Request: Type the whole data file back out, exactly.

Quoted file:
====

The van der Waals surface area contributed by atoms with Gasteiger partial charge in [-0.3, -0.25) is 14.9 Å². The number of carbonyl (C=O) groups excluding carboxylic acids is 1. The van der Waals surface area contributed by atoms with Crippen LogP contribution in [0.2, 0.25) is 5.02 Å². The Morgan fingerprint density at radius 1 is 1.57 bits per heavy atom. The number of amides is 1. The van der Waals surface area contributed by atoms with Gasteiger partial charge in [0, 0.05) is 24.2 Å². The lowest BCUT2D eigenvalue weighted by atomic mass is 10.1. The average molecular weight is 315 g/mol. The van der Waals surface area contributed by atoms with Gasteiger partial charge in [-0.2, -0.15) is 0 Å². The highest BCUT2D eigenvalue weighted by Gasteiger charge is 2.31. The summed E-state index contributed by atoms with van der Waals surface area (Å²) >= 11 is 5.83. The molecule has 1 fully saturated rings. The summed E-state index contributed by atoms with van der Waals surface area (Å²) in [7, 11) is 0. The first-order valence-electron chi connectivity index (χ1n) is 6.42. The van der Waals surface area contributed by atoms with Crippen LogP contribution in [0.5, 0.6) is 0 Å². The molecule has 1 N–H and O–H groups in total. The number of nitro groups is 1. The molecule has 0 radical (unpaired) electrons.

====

The van der Waals surface area contributed by atoms with Gasteiger partial charge in [-0.3, -0.25) is 14.9 Å². The number of carbonyl (C=O) groups excluding carboxylic acids is 1. The van der Waals surface area contributed by atoms with Crippen LogP contribution in [0.2, 0.25) is 5.02 Å². The Morgan fingerprint density at radius 1 is 1.57 bits per heavy atom. The number of amides is 1. The van der Waals surface area contributed by atoms with Gasteiger partial charge in [0, 0.05) is 24.2 Å². The lowest BCUT2D eigenvalue weighted by atomic mass is 10.1. The average molecular weight is 315 g/mol. The van der Waals surface area contributed by atoms with Gasteiger partial charge in [-0.2, -0.15) is 0 Å². The highest BCUT2D eigenvalue weighted by Gasteiger charge is 2.31. The summed E-state index contributed by atoms with van der Waals surface area (Å²) >= 11 is 5.83. The molecule has 1 fully saturated rings. The summed E-state index contributed by atoms with van der Waals surface area (Å²) in [7, 11) is 0. The first-order valence-electron chi connectivity index (χ1n) is 6.42. The van der Waals surface area contributed by atoms with Crippen LogP contribution in [0.5, 0.6) is 0 Å². The molecule has 1 N–H and O–H groups in total. The number of nitro groups is 1. The molecule has 0 radical (unpaired) electrons.